EDITORIAL: Ketchikan urges locally made ferries, state should follow suit

No economic decision is as important to Ketchikan at the moment as the awarding of the Alaska Class Ferry contract to the local shipyard.

That’s why both the Ketchikan City Council and Ketchikan Gateway Borough are passing resolutions urging that all state-owned marine vessels be built in Alaska shipyards — not just the ferries, but any Alaska-owned vessel. The state Legislature should follow suit.

The resolutions point out that the city — along with the Ketchikan shipyard’s operator, Alaska Ship and Drydock, and its owner, Alaska Industrial Development and Export Authority — has been actively working to make the shipyard industry viable in Ketchikan.

The shipyard isn’t only valuable to the state, but to Ketchikan as it develops and expands its maritime industry.

Ketchikan Shipyard is successful in building and maintaining marine vessels, and has earned its reputation for quality work completed on budget and deadline. It also provides year-round, well-paying manufacturing jobs in Ketchikan. Manufacturing jobs are the key to any successful economy.

The shipyard has a great future as industries, such as fisheries and oil, expand in Alaska. The Alaska Community Development Quota shareholders are purchasing vessels in the Bering Sea groundfishing fleet, according to the resolutions, and they desire to locate their fleet in Alaska ports. The American Fisheries Act will allow Bering Sea vessels to be rebuilt and replaced over the next 30 years; this represents up to $10 billion of new shipbuilding, which could be done in Alaska shipyards, particularly Ketchikan’s.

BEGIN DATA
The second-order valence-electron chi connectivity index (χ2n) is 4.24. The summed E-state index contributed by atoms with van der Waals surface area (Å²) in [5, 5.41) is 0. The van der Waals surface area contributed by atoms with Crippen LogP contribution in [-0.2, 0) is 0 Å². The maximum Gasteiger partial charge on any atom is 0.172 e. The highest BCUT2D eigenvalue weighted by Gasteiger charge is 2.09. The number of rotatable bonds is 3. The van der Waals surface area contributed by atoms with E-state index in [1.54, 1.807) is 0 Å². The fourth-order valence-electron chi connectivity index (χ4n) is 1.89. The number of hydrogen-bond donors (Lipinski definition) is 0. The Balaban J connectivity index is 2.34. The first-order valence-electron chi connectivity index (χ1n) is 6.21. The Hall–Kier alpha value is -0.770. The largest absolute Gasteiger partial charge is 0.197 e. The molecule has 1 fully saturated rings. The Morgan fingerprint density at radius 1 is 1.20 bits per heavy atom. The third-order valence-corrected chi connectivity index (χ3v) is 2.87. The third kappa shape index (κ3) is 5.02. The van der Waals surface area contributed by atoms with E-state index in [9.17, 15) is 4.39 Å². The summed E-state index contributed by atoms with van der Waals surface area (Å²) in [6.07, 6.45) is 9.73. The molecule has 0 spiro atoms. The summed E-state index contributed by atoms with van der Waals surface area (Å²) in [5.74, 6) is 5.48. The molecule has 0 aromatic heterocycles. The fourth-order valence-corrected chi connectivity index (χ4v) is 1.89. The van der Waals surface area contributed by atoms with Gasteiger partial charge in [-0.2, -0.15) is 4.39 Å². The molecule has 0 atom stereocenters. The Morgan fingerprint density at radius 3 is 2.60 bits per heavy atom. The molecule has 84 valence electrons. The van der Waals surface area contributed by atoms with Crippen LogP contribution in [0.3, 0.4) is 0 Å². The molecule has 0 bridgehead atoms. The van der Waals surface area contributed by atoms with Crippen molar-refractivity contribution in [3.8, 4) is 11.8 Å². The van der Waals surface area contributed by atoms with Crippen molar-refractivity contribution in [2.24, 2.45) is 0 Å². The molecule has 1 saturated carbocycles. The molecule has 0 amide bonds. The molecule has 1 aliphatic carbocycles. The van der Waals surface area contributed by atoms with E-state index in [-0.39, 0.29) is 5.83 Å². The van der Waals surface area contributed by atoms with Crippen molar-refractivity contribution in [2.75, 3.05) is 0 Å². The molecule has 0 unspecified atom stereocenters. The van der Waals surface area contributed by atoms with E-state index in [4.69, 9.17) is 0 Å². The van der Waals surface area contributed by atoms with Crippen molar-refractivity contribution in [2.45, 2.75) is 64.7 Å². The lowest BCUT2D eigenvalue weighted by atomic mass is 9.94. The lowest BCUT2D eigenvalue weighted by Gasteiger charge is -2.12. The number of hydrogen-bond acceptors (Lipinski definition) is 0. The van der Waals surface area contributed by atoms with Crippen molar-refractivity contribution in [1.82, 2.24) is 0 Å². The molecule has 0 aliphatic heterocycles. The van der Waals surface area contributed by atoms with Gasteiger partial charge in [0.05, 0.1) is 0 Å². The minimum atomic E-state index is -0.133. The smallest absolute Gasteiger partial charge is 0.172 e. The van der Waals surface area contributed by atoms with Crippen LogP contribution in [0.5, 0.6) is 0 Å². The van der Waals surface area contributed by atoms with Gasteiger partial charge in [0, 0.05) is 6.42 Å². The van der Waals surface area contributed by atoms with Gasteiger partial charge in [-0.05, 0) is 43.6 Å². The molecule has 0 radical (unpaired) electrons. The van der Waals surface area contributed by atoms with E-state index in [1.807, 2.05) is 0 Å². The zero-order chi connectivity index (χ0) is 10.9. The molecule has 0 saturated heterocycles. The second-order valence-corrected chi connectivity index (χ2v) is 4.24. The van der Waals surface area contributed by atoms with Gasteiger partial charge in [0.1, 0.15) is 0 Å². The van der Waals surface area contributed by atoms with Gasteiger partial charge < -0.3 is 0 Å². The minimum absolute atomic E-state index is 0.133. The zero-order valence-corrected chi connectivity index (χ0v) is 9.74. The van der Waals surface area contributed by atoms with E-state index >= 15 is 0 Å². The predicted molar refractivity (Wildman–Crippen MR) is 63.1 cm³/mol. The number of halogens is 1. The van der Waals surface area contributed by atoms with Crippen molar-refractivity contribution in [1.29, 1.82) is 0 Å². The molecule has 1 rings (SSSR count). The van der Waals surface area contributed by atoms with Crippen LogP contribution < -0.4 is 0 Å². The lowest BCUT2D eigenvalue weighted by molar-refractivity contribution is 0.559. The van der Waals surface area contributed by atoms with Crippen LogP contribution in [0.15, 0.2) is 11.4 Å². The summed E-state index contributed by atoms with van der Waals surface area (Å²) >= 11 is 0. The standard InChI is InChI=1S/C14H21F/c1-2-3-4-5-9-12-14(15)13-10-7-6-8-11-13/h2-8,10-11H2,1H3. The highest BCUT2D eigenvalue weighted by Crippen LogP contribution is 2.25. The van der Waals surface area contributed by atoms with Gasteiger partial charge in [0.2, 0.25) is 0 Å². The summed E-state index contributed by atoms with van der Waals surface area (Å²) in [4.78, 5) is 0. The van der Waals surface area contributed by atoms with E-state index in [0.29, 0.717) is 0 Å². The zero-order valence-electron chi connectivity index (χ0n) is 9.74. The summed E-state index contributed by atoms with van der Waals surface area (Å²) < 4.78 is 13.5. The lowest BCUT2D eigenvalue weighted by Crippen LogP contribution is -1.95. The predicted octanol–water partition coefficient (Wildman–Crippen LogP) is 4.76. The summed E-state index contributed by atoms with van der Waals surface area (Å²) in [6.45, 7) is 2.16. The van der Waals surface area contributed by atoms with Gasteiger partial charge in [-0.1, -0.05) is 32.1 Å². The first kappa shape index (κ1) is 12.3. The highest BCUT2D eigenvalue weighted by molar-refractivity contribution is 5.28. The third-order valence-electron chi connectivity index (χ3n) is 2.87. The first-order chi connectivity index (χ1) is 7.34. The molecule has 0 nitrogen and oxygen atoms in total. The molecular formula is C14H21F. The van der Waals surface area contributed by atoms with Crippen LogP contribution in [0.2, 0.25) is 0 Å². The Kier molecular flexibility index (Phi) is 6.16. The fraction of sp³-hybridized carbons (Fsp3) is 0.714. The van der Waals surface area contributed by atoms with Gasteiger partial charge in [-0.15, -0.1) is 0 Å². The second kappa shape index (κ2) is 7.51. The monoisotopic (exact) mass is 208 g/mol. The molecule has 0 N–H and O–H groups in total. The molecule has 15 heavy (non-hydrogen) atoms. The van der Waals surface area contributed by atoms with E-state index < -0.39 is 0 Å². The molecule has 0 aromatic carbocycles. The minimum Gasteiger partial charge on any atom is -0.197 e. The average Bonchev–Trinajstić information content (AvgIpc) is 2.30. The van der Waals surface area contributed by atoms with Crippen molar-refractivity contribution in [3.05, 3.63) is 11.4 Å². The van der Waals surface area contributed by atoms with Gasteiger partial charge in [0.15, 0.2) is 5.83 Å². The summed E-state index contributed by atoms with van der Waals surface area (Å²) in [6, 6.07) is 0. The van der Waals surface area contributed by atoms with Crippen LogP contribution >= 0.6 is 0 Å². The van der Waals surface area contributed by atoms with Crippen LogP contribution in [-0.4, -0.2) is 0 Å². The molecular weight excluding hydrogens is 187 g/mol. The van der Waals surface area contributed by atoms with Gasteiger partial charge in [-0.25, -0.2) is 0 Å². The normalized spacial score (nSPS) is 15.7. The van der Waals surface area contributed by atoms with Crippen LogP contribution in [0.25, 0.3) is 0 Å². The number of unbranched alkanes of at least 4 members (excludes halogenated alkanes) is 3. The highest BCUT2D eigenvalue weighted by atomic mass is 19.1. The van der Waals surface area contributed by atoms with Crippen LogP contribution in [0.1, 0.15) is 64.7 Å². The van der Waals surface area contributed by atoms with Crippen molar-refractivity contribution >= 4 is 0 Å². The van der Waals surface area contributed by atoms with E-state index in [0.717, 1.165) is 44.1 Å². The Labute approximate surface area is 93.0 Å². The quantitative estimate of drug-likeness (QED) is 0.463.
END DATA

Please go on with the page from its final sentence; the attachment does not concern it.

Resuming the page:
The oil and gas industry is expected to need new ships for its exploration, development and production on Alaska’s Arctic Outer Continental Shelf. Over 50 years, that’s 54,700 jobs, and an untold amount in shipbuilding that could be completed in Alaska to enhance the state economy, particularly Ketchikan’s.

The oil and fishing fleet work isn’t anticipated for another 10 years. In the meantime, the shipyard needs work. The next obvious project(s) for the Ketchikan Shipyard or another Alaska shipyard is the Alaska Class Ferry.

For Ketchikan, it could mean a reversal of declining or stagnant population, school enrollment and employment numbers. The Alaska Class Ferry contract would produce 200 jobs for the next three to four years, with a $35 million payroll. The shipyard would spend another nearly $27 million on purchases, many of them locally or within Alaska.

This doesn’t mean that Alaska shouldn’t get a fair deal with any Alaska-based shipyard. It should, and it would. Alaska shipyards recognize the danger to their operations, their communities and the state, by doing anything else.

The Council and Assembly clearly have a vision for the shipyard, Ketchikan and Alaska in mind. But it’s state government that will make the final decision on the ferries. It’s the people’s government, and the people’s voice ultimately needs to be heard. Tell state officials Alaskans prefer keeping jobs at home instead of shipping them out.

The City Council and Borough Assembly said it well. The people can make it louder.



09/16/2011 - 12:17pm